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How To Heal A Sprained Toe: Diagnosis And Treatment

How To Heal A Sprained Toe: Diagnosis And Treatment

Sprains, strains, stubs, and breaks, the toes can sustain a lot of injuries and insults. A sprained toe can sideline you from your sport or just make it challenging to get around. In this guide, learn how to recognize, treat, and heal a sprained toe, especially, learn options to heal the dreaded turf toe, the plague of many NFL players.

Anatomy Of The Foot

The foot has a complex anatomy which gives it strength, stability, and flexibility. Except for the big toe, each toe has the following three joints:

  • Metatarsophalangeal joint (MTP): Where the toe joins the rest of the foot
  • Proximal interphalangeal joint (PIP): The joint in the middle of the toe
  • Distal interphalangeal joint (DIP): The joint furthest from the foot

The big toe with only two bones has only a metatarsophalangeal joint and an interphalangeal joint.

The Plantar Complex

The metatarsophalangeal joint is a complex joint that must balance stability with flexibility. An injury to this joint, such as a sprained toe, can be challenging to treat and to heal. According to the American Academy of Orthopedic Surgeons, the ligaments, small bones, and fibrous tissues that make up the MTP joint are called the “plantar complex.” They include the following structures:

  • Plantar plate: A band of thick, fibrous tissue that stabilizes the MTP joint from below to keep it from bending too far towards the top of the foot (dorsiflexion).
  • Collateral ligaments: Stabilizes the MTP joint on the sides to keep it from going too far side-to-side.
  • Flexor hallucis brevis: A tendon that runs under the big toe and provides support and stability to the toe during push-off motions.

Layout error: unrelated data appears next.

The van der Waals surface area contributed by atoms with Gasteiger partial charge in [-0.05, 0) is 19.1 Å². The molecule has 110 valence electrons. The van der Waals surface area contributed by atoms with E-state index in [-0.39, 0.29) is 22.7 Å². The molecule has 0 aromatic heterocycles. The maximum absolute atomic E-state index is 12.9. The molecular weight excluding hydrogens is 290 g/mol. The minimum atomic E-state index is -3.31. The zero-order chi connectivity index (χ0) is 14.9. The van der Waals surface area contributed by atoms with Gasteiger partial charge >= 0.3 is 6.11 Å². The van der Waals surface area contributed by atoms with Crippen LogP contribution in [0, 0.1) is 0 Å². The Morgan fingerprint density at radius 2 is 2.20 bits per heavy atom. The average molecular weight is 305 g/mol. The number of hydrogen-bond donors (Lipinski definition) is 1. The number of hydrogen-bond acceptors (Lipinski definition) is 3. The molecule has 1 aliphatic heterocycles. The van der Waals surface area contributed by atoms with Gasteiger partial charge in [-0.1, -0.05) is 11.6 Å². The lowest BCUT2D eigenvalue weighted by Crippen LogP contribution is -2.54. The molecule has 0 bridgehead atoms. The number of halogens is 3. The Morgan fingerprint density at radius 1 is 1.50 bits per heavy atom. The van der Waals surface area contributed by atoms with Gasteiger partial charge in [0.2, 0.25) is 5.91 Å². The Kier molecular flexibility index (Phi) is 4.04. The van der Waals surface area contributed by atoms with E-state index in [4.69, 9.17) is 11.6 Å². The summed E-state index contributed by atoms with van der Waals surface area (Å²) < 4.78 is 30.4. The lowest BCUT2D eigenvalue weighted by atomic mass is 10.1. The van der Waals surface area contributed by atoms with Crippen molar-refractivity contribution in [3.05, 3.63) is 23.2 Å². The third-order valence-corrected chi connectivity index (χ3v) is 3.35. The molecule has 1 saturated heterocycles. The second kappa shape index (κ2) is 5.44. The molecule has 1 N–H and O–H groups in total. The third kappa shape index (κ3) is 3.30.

• Sesamoids: Two small bones that are embedded in the flexor hallucis tendon to provide stability to the MTP joint and to help the tendon move more easily.

Diagnosing A Sprained Toe

Toe sprains occur when ligaments in the toes have been overstretched or damaged. It is a common injury that results from stubbing the toe on the ground, getting the toe caught while walking, or hitting a nonyielding object with a kick. The pain, swelling, and bruising of a sprained toe can be difficult to differentiate from a toe fracture. A health care provider may order an x-ray or magnetic resolution imaging (MRI) to diagnose and treat a sprained toe correctly.

Sprains are classified by severity into the following:

  • Grade 1 sprain: Slight stretching and some damage to the fibrils that make up the ligament
  • Grade 2 sprain: Partial tearing of the ligament resulting in a joint that is abnormally loose when moving.
  • Grade 3 sprain: A complete tear of the ligament leading to an unstable joint that makes the joint non-functional.

Treating A Sprained Toe

The initial steps to treat and heal a sprained toe include the following:

  • Rest: Take a break from the activity that caused the injury. Avoid walking on the injured foot.
  • Ice: Apply an ice pack wrapped in cloth for 20 minutes several times a day. Remove if the skin becomes numb.
  • Compression: Wrap an elastic bandage around the injured foot to decrease swelling.
  • Elevation: Elevate the foot above the heart to further decrease swelling.
  • Anti-inflammatory Medications: Ibuprofen may provide some pain relief and decrease inflammation.
  • Taping: Taping the big toe to other toes to restrict movement may allow a sprained toe to heal more quickly.

Preventing Injury

Even more important than healing a sprained toe is preventing it in the first place. Exercise the feet to attain a good range of motion, strength, and stability. Wear supportive athletic shoes that have enough room in the toe box. Avoid kicking any nonyielding objects to prevent further injuries.

prevention is better than treating sprained toes

What Is Turf Toe?

Turf toe is a sprain of the main joint in the big toe. It happens when the toe is hyperextended and there is an injury to any of the structures making up the plantar complex. Toe positions include the following:

  • Neutral position: The toes are in line with the rest of the foot
  • Plantar flexion: The toes curl under towards the sole
  • Dorsiflexion: The toes are pulled up towards the top of the foot. Hyperextension occurs when the toe is dorsiflexed too far.